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Industry reaction: ‘Have ministers kicked RoPA into the long grass?’

Read one senior industry figure's reaction to our story that MHCLG was yesterday unable to confirm or deny that the proposals could take more than five years to become law.

Nigel Lewis

Link to Lettings feature

FIRST REACTION

“Introducing these regulations is long overdue and any delay has the potential to negatively impact upon the private rented sector (PRS),” says David Alexander, joint MD of property management company Apropos.

“The PRS requires greater regulation, more scrutiny, and increased transparency. The [Lord] Best proposals are both welcome and long overdue if the rest of the UK is to be brought into line with the Scottish system which already has better regulation, agent licensing, and qualifications for key decision makers.

“Those who fear such change should not be worried. Rather than destroying the sector in Scotland these changes have made it stronger and more effective.”

“The sector must understand that greater regulation is coming, and the best property management companies are already prepared and ready for the changes which will occur.

“For those who want to work in a well-regulated, fairer, and mutually beneficial system where the tenant, landlord and agent all work together then the introduction of greater regulation, appropriate qualifications for staff, and the licensing of agents will hold no fears because they realise that this is the right way forward. If the implementation of Lord Best is delayed this is a backward step at a time when the market needs to professionalise.”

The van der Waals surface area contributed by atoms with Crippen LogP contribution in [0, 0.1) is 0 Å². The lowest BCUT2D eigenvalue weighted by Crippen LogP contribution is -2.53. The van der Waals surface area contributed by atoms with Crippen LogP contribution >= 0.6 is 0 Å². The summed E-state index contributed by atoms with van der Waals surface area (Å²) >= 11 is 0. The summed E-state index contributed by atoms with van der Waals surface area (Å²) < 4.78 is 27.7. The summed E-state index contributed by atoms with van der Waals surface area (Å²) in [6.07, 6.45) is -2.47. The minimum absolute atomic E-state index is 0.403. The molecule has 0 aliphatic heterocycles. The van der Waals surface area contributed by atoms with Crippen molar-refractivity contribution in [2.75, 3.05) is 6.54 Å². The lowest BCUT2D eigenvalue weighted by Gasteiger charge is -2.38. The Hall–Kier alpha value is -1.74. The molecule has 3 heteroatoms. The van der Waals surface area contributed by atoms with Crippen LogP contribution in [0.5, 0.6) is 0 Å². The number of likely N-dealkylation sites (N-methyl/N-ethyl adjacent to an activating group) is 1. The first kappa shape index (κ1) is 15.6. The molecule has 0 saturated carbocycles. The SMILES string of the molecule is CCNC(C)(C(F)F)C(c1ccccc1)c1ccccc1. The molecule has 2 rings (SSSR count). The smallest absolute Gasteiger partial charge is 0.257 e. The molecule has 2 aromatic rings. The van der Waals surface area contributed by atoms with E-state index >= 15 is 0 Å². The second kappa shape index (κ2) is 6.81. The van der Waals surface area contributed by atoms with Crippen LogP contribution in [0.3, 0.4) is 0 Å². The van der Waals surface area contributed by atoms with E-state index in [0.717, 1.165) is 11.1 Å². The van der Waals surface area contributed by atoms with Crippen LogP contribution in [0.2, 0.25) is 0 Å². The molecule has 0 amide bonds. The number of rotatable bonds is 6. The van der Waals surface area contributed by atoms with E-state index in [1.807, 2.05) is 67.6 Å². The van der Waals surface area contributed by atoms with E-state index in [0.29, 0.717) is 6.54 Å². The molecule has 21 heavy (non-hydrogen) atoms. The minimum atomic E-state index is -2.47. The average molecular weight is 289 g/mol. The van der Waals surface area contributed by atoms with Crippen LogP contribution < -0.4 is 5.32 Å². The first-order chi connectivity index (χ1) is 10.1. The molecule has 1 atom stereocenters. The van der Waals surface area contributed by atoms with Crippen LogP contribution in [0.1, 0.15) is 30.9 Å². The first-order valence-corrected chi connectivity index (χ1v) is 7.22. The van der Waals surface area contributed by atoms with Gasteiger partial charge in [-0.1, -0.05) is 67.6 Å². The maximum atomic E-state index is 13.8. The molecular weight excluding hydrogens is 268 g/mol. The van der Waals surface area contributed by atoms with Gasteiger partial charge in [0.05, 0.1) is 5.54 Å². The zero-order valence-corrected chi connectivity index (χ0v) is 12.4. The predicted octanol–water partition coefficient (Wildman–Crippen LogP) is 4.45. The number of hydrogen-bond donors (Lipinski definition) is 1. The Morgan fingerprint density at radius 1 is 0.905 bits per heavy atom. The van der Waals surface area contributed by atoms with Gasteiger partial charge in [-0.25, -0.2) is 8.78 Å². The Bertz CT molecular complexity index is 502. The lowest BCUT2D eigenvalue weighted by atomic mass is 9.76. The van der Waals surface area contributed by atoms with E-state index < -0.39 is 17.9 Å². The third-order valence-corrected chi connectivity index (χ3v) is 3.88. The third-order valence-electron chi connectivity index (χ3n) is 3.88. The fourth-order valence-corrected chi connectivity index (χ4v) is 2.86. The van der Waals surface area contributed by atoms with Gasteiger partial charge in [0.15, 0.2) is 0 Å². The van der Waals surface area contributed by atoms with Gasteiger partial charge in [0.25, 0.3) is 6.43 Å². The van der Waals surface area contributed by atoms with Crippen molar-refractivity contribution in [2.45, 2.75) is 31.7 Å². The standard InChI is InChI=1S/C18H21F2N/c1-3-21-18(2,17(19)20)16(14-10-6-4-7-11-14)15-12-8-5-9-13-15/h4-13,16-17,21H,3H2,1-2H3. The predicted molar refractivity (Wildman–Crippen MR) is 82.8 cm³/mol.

We said…

The Regulation of Property Agents (RoPA) proposals that are so hotly debated in the industry may not see the light of day during this parliament as the government grapples with its detailed recommendations, the need for primary legislation to be framed, a busy parliament and Brexit.

That is the conclusion that most agents including several senior agency figures at this morning’s NAEA Propertymark conference in London took from Matt Prior, who represented the housing directorate of the Ministry of Housing, Communities and Local Government at the event.

One agency leader, who wished to remain anonymous, said ministers’ reluctance to prioritise RoPA would give the wrong message to the cowboys within the industry.

Pressed on stage this morning by the BBC’s Sally Bundock within a Q&A session on when ministers expect to turn Lord Best’s working group recommendations into legislation, Prior was unable to deny or confirm that RoPA would become a reality within five years.

The RoPA recommendations include the introduction of an industry-wide regulator with teeth, mandatory minimum qualifications for agents, leasehold reform and a licensing scheme for agencies enforceable with bans and fines.

“The thing to bear in mind is that RoPA is not a small undertaking and is not something you just do in half an hour and, although we do have five years [before the next election], we also have a lot of [other] legislation to get through,” says Prior (pictured left).

“It’s also about identifying when would be an appropriate time slot; as you may appreciate every government department comes forward with a list of things they want to do.

“It’s certainly on the priority list but where it sits on it, I don’t know.”